Sarah Orne Jewett, The Tory Lover, and Walter Scott, Waverley
Alison Easton

she comes to love) and his mother, who remains throughout fiercely loyal to the British Crown. The novel interweaves Wallingford’s transatlantic adventures on the Ranger (voyage to France, raiding the English coast, imprisonment in Plymouth and escape) with Mary’s life in wartime Maine, her support of Madam Wallingford in spite of their big political differences and the two women’s attempt to rescue Roger in England. The Tory Lover is a problematic text in the Jewett oeuvre. Even Jewett expressed her doubts: ‘I grow very melancholy if I fall to thinking of the

in Special relationships
Steve Sohmer

Suppose I could convince you that William Shakespeare wrote Twelfth Night for a performance before Queen Elizabeth I on Twelfth Night, 6 January 1601/02? Suppose I demonstrated that Shakespeare laced his play with anagrams because the Queen loved word-games, and anagrams were all the rage at Court? What if I persuaded you that Thomas Nashe

in Reading Shakespeare’s mind
Open Access (free)
Identities in crisis in the early novels of Marie Darrieussecq
Shirley Jordan

black hole?).12 Darrieussecq’s determination to produce a detailed account of the physical effects of loss gives rise to one of the most original features of her second novel: its increasing reliance on tropes drawn from science. If this is a ghost story, it is one that refers us not to superstition but to quantum physics; if it is a love story, it is ‘un roman d’amour vécu sous l’angle des molécules’ (Garcin, p. ) (a love story experienced from a molecular  Writing the dynamics of identity point of view). In an irreversible paradigm shift consistent with the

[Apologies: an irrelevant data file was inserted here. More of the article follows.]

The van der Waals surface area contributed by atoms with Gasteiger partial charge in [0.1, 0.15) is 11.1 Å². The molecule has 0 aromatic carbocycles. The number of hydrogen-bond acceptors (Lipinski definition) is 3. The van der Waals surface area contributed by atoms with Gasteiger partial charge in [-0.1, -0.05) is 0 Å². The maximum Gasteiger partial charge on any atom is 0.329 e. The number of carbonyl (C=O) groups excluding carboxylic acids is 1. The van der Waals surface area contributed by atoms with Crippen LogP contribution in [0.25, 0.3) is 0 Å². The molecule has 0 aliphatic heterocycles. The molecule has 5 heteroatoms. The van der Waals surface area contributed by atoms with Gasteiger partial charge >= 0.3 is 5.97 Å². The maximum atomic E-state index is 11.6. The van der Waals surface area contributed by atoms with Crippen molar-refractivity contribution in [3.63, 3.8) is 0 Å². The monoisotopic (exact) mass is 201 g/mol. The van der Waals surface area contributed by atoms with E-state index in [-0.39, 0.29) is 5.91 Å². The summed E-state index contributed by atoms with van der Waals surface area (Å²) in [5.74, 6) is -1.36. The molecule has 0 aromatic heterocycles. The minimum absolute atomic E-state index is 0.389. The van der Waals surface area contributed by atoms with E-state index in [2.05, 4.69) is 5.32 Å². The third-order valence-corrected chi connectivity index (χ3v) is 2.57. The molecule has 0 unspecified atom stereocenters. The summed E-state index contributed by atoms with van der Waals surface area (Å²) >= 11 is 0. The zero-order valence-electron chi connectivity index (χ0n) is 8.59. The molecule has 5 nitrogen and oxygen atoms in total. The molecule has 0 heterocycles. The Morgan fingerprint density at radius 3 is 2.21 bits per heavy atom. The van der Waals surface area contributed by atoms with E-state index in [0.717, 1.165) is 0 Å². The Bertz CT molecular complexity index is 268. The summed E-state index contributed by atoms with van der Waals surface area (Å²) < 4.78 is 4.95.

in Women’s writing in contemporary France
Open Access (free)
Sukanta Chaudhuri

him; and offers love to shepherdesses in terms assimilable to the Petrarchan convention, where such poets often found their theme. These metaphoric latencies make the pastoral of allusion something more than a set of coded references. Casting other and more complex matters in pastoral form is to place them within an implicit frame of comment. The pastoral of the European Renaissance exploited this potential unevenly, but at its best in subtle and innovative ways. Allusive content might also enter the wider body of rural and nature-poetry noted above. Conversely, the

in Pastoral poetry of the English Renaissance
The paradoxes of sustainability and Michel Houellebecq’s The Possibility of an Island
Hannes Bergthaller

fall in love and marry. Isabelle is intelligent and ravishingly beautiful, but as she turns forty, she becomes increasingly self-conscious about her body, loses interest in sex, breaks off their A modest proposal for a less natural lifestyle 203 relationship and eventually commits suicide. After their break-up, Daniel1 meets Esther, a Spanish student in her early twenties, who does not really love him but enjoys sex. Daniel1 falls hopelessly in love with her. As anticipated by Daniel1, Esther eventually loses interest in him, and he too commits suicide. In the

in Literature and sustainability